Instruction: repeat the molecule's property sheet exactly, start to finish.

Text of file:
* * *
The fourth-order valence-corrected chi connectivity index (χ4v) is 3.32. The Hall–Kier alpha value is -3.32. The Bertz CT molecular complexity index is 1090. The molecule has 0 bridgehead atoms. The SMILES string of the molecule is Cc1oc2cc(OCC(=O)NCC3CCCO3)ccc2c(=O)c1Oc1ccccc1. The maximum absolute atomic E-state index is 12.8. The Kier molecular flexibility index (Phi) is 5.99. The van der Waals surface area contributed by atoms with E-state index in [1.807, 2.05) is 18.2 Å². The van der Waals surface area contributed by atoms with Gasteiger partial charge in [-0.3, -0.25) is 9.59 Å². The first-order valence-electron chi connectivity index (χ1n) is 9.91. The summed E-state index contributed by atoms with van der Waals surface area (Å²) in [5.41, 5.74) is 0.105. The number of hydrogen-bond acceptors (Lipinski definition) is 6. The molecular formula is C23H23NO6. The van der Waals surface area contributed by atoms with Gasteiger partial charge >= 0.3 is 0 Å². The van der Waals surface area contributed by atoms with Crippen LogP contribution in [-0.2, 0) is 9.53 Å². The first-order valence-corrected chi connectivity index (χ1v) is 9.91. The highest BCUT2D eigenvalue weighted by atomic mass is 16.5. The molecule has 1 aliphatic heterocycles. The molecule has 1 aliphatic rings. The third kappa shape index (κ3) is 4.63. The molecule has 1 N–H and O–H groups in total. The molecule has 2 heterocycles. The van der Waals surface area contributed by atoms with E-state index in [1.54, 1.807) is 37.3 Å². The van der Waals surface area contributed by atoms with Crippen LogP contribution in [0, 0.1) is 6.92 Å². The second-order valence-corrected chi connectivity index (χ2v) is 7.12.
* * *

The fourth-order valence-corrected chi connectivity index (χ4v) is 3.32. The Hall–Kier alpha value is -3.32. The Bertz CT molecular complexity index is 1090. The molecule has 0 bridgehead atoms. The SMILES string of the molecule is Cc1oc2cc(OCC(=O)NCC3CCCO3)ccc2c(=O)c1Oc1ccccc1. The maximum absolute atomic E-state index is 12.8. The Kier molecular flexibility index (Phi) is 5.99. The van der Waals surface area contributed by atoms with E-state index in [1.807, 2.05) is 18.2 Å². The van der Waals surface area contributed by atoms with Gasteiger partial charge in [-0.3, -0.25) is 9.59 Å². The first-order valence-electron chi connectivity index (χ1n) is 9.91. The summed E-state index contributed by atoms with van der Waals surface area (Å²) in [5.41, 5.74) is 0.105. The number of hydrogen-bond acceptors (Lipinski definition) is 6. The molecular formula is C23H23NO6. The van der Waals surface area contributed by atoms with Gasteiger partial charge >= 0.3 is 0 Å². The van der Waals surface area contributed by atoms with Crippen LogP contribution in [-0.2, 0) is 9.53 Å². The first-order valence-corrected chi connectivity index (χ1v) is 9.91. The highest BCUT2D eigenvalue weighted by atomic mass is 16.5. The molecule has 1 aliphatic heterocycles. The molecule has 1 aliphatic rings. The third kappa shape index (κ3) is 4.63. The molecule has 1 N–H and O–H groups in total. The molecule has 2 heterocycles. The van der Waals surface area contributed by atoms with E-state index in [1.54, 1.807) is 37.3 Å². The van der Waals surface area contributed by atoms with Crippen LogP contribution in [0, 0.1) is 6.92 Å². The second-order valence-corrected chi connectivity index (χ2v) is 7.12.